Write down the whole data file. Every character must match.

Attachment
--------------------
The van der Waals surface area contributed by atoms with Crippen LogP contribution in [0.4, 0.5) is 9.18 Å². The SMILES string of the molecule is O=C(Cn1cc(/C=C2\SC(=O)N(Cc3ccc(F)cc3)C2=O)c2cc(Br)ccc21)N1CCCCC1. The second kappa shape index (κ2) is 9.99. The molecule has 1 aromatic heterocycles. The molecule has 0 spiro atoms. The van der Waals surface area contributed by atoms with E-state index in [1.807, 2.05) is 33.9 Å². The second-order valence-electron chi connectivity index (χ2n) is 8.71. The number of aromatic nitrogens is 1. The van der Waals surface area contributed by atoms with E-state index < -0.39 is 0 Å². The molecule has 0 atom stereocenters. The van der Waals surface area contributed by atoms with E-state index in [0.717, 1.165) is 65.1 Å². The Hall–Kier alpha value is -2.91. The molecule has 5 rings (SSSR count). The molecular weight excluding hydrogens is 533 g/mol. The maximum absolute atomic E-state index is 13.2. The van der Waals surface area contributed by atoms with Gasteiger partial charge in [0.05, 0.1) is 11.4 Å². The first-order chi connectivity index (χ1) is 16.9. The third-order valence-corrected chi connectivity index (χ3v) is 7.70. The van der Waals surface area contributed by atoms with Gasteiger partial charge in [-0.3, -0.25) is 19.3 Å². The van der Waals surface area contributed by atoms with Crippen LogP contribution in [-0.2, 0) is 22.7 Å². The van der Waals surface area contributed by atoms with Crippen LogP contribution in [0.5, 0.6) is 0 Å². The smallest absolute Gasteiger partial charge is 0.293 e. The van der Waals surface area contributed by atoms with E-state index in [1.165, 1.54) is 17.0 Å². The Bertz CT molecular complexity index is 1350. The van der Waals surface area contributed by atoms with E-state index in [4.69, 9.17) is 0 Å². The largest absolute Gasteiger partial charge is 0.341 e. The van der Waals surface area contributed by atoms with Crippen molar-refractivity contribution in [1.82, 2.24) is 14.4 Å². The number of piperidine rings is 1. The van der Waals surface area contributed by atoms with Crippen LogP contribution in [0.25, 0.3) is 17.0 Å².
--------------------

The van der Waals surface area contributed by atoms with Crippen LogP contribution in [0.4, 0.5) is 9.18 Å². The SMILES string of the molecule is O=C(Cn1cc(/C=C2\SC(=O)N(Cc3ccc(F)cc3)C2=O)c2cc(Br)ccc21)N1CCCCC1. The second kappa shape index (κ2) is 9.99. The molecule has 1 aromatic heterocycles. The molecule has 0 spiro atoms. The van der Waals surface area contributed by atoms with E-state index in [1.807, 2.05) is 33.9 Å². The second-order valence-electron chi connectivity index (χ2n) is 8.71. The number of aromatic nitrogens is 1. The van der Waals surface area contributed by atoms with E-state index < -0.39 is 0 Å². The molecule has 0 atom stereocenters. The van der Waals surface area contributed by atoms with E-state index in [0.717, 1.165) is 65.1 Å². The Hall–Kier alpha value is -2.91. The molecule has 5 rings (SSSR count). The molecular weight excluding hydrogens is 533 g/mol. The maximum absolute atomic E-state index is 13.2. The van der Waals surface area contributed by atoms with Gasteiger partial charge in [0.05, 0.1) is 11.4 Å². The first-order chi connectivity index (χ1) is 16.9. The third-order valence-corrected chi connectivity index (χ3v) is 7.70. The van der Waals surface area contributed by atoms with Gasteiger partial charge in [-0.3, -0.25) is 19.3 Å². The van der Waals surface area contributed by atoms with Crippen LogP contribution in [-0.2, 0) is 22.7 Å². The van der Waals surface area contributed by atoms with Crippen LogP contribution in [0.5, 0.6) is 0 Å². The smallest absolute Gasteiger partial charge is 0.293 e. The van der Waals surface area contributed by atoms with E-state index in [1.165, 1.54) is 17.0 Å². The Bertz CT molecular complexity index is 1350. The van der Waals surface area contributed by atoms with E-state index in [4.69, 9.17) is 0 Å². The largest absolute Gasteiger partial charge is 0.341 e. The van der Waals surface area contributed by atoms with Crippen molar-refractivity contribution in [1.82, 2.24) is 14.4 Å². The number of piperidine rings is 1. The van der Waals surface area contributed by atoms with Crippen LogP contribution in [0.25, 0.3) is 17.0 Å².